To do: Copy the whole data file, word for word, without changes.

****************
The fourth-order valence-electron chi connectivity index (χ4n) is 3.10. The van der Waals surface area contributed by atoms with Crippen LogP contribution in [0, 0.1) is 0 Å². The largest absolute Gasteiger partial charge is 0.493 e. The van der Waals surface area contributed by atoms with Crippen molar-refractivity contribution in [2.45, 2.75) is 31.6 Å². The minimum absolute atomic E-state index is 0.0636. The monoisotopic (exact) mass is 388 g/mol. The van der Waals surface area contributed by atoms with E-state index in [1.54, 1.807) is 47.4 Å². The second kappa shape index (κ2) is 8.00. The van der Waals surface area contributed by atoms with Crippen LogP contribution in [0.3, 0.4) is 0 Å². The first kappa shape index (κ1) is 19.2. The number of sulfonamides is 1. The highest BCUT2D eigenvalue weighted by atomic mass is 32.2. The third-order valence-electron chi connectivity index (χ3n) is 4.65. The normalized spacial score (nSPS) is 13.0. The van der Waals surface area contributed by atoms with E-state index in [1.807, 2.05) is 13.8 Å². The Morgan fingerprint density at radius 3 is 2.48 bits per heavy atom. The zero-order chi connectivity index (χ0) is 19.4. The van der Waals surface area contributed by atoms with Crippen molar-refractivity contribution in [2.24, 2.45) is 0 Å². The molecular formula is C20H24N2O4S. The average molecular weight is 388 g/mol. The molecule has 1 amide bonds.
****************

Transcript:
The fourth-order valence-electron chi connectivity index (χ4n) is 3.10. The van der Waals surface area contributed by atoms with Crippen LogP contribution in [0, 0.1) is 0 Å². The largest absolute Gasteiger partial charge is 0.493 e. The van der Waals surface area contributed by atoms with Crippen molar-refractivity contribution in [2.45, 2.75) is 31.6 Å². The minimum absolute atomic E-state index is 0.0636. The monoisotopic (exact) mass is 388 g/mol. The van der Waals surface area contributed by atoms with E-state index in [1.54, 1.807) is 47.4 Å². The second kappa shape index (κ2) is 8.00. The van der Waals surface area contributed by atoms with Crippen LogP contribution in [0.3, 0.4) is 0 Å². The first kappa shape index (κ1) is 19.2. The number of sulfonamides is 1. The highest BCUT2D eigenvalue weighted by atomic mass is 32.2. The third-order valence-electron chi connectivity index (χ3n) is 4.65. The normalized spacial score (nSPS) is 13.0. The van der Waals surface area contributed by atoms with E-state index in [1.807, 2.05) is 13.8 Å². The Morgan fingerprint density at radius 3 is 2.48 bits per heavy atom. The zero-order chi connectivity index (χ0) is 19.4. The van der Waals surface area contributed by atoms with Crippen molar-refractivity contribution in [2.24, 2.45) is 0 Å². The molecular formula is C20H24N2O4S. The average molecular weight is 388 g/mol. The molecule has 1 amide bonds.